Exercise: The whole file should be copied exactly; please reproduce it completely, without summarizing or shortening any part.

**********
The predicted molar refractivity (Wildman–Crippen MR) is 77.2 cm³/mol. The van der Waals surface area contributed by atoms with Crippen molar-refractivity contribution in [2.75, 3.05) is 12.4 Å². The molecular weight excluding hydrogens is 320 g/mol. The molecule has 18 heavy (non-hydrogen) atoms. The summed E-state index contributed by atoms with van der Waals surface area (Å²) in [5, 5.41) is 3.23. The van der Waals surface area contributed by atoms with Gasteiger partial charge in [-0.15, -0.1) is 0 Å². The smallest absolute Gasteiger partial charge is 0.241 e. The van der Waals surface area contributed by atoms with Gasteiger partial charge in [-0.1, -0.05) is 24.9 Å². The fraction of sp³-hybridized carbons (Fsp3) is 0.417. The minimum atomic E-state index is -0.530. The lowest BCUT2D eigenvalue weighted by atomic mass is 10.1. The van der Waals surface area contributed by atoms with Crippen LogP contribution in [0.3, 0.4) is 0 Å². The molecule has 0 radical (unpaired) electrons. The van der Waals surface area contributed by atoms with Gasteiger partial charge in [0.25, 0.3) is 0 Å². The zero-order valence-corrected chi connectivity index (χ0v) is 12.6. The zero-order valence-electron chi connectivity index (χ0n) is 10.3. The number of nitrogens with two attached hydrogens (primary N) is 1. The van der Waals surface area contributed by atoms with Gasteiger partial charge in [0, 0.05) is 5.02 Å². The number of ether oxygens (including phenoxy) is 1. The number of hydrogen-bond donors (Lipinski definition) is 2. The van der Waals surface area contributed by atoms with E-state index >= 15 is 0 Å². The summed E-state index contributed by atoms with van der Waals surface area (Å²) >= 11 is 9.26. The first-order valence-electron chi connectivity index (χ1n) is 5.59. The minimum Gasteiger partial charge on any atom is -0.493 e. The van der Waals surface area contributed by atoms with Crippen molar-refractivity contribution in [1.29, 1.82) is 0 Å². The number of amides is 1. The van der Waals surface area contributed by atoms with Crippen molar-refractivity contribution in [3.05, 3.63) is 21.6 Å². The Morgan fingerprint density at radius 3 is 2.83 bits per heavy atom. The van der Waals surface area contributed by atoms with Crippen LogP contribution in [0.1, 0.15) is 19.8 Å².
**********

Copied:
The predicted molar refractivity (Wildman–Crippen MR) is 77.2 cm³/mol. The van der Waals surface area contributed by atoms with Crippen molar-refractivity contribution in [2.75, 3.05) is 12.4 Å². The molecular weight excluding hydrogens is 320 g/mol. The molecule has 18 heavy (non-hydrogen) atoms. The summed E-state index contributed by atoms with van der Waals surface area (Å²) in [5, 5.41) is 3.23. The van der Waals surface area contributed by atoms with Gasteiger partial charge in [-0.15, -0.1) is 0 Å². The smallest absolute Gasteiger partial charge is 0.241 e. The van der Waals surface area contributed by atoms with Gasteiger partial charge in [-0.1, -0.05) is 24.9 Å². The fraction of sp³-hybridized carbons (Fsp3) is 0.417. The minimum atomic E-state index is -0.530. The lowest BCUT2D eigenvalue weighted by atomic mass is 10.1. The van der Waals surface area contributed by atoms with Crippen LogP contribution in [0.3, 0.4) is 0 Å². The molecule has 0 radical (unpaired) electrons. The van der Waals surface area contributed by atoms with Gasteiger partial charge in [0.25, 0.3) is 0 Å². The zero-order valence-corrected chi connectivity index (χ0v) is 12.6. The zero-order valence-electron chi connectivity index (χ0n) is 10.3. The number of nitrogens with two attached hydrogens (primary N) is 1. The van der Waals surface area contributed by atoms with Gasteiger partial charge in [0, 0.05) is 5.02 Å². The number of ether oxygens (including phenoxy) is 1. The number of hydrogen-bond donors (Lipinski definition) is 2. The van der Waals surface area contributed by atoms with E-state index >= 15 is 0 Å². The summed E-state index contributed by atoms with van der Waals surface area (Å²) >= 11 is 9.26. The first-order valence-electron chi connectivity index (χ1n) is 5.59. The minimum Gasteiger partial charge on any atom is -0.493 e. The van der Waals surface area contributed by atoms with Crippen molar-refractivity contribution in [1.29, 1.82) is 0 Å². The number of amides is 1. The van der Waals surface area contributed by atoms with Crippen molar-refractivity contribution in [3.05, 3.63) is 21.6 Å². The Morgan fingerprint density at radius 3 is 2.83 bits per heavy atom. The van der Waals surface area contributed by atoms with Crippen LogP contribution in [0.1, 0.15) is 19.8 Å².